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Today, Spark Charts find applications in data visualizations across the board―stock price monitoring, temperature displays, patient monitoring systems, etc.

Types of Spark Charts

Sparklines are the most commonly used Spark Charts followed by the Spark Column and the Spark Win/Loss chart.

  • Sparklines: Similar to a Line chart, Sparklines are used to visualize data that is continuous (time series). E.g., Website Traffic

  • Spark Columns: Similar to a Column chart, Spark Columns are used to facilitate comparison. E.g., Revenues earned

  • Spark Win/Loss: A Spark Win/Loss chart is used to visualize a Win/Loss scenario, e.g., the Yankees' current season results. The upward column indicates a Win, the downward column indicates a Loss, and the flat column (3rd from left) indicates a Draw.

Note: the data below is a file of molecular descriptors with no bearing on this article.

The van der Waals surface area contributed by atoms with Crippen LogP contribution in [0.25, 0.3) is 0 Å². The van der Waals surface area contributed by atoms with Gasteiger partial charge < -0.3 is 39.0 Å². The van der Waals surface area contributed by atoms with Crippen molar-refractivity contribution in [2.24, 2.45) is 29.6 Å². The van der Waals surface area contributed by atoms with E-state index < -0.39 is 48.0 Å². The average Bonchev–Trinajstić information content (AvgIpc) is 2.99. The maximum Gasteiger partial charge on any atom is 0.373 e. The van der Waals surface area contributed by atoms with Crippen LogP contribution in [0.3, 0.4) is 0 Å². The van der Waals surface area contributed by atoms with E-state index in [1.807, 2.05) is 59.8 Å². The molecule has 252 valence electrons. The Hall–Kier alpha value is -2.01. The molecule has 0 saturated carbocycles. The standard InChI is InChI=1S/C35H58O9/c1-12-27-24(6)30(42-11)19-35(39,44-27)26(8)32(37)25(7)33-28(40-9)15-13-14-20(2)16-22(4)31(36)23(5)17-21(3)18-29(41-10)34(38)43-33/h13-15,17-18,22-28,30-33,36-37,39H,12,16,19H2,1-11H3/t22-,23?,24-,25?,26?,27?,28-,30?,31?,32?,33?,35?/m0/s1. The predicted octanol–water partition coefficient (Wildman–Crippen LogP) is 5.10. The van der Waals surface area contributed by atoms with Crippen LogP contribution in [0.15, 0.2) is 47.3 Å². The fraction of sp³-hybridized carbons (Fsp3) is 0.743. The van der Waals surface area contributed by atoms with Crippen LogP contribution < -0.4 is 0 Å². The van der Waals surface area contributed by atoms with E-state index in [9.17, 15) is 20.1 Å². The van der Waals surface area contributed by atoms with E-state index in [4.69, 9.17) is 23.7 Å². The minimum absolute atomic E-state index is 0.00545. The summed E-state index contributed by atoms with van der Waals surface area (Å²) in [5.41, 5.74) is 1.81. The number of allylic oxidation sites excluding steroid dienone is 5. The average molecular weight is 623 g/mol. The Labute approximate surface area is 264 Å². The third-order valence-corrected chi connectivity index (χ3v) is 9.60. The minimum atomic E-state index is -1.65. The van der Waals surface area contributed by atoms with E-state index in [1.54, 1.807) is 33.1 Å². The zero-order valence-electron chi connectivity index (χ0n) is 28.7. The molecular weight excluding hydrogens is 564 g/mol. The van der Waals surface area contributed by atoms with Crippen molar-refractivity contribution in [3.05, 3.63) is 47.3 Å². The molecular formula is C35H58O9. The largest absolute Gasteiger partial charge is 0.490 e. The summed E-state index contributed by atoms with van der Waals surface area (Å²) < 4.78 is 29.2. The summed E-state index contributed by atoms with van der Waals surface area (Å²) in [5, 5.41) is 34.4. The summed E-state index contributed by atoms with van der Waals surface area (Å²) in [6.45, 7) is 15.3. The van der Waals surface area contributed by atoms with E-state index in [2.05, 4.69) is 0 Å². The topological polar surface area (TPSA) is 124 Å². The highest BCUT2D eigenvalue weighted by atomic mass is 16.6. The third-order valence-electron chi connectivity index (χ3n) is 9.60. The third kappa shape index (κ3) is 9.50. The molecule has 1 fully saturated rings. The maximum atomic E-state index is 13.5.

Usability tips on using the Spark Charts

1.Aspect Ratio

The aspect ratio is the ratio of the width of a shape to its height. It plays an important role in the display of a graphic. Consider this example:

All the three Sparklines above represent the same data but look very different due to the difference in their aspect ratios.

By its very nature, a Spark Chart has to be wider than higher. In his work, Visualizing Data, William S. Cleveland shows how the aspect ratio of a line chart can affect an analyst's perception of trends in the data. He suggests that the variations in slopes are best detected when the slopes are around 45°, uphill or downhill. This technique is called banking to 45°.

Tufte draws on this idea and suggests that for a Sparkline, use the maximum reasonable vertical space available under the wordlike constraint; then adjust the horizontal stretch of the timescale to meet the criterion of the overall average of 45-degree slopes, uphill and downhill, throughout the time-series. Simply put, the chart should be more lumpy (Fig:1) than flat or spiky(Fig: 2 & 3).

2. Add reference points

As mentioned earlier, Spark Charts do not have axes and coordinates and as such have no explicit reference points. To overcome this, we can use color coding and trendlines to highlight areas of special interest.

Colors to highlight specific data value The Sparkline below uses blue for Open & Close price, green for High and red for Low in this stock sparkline chart.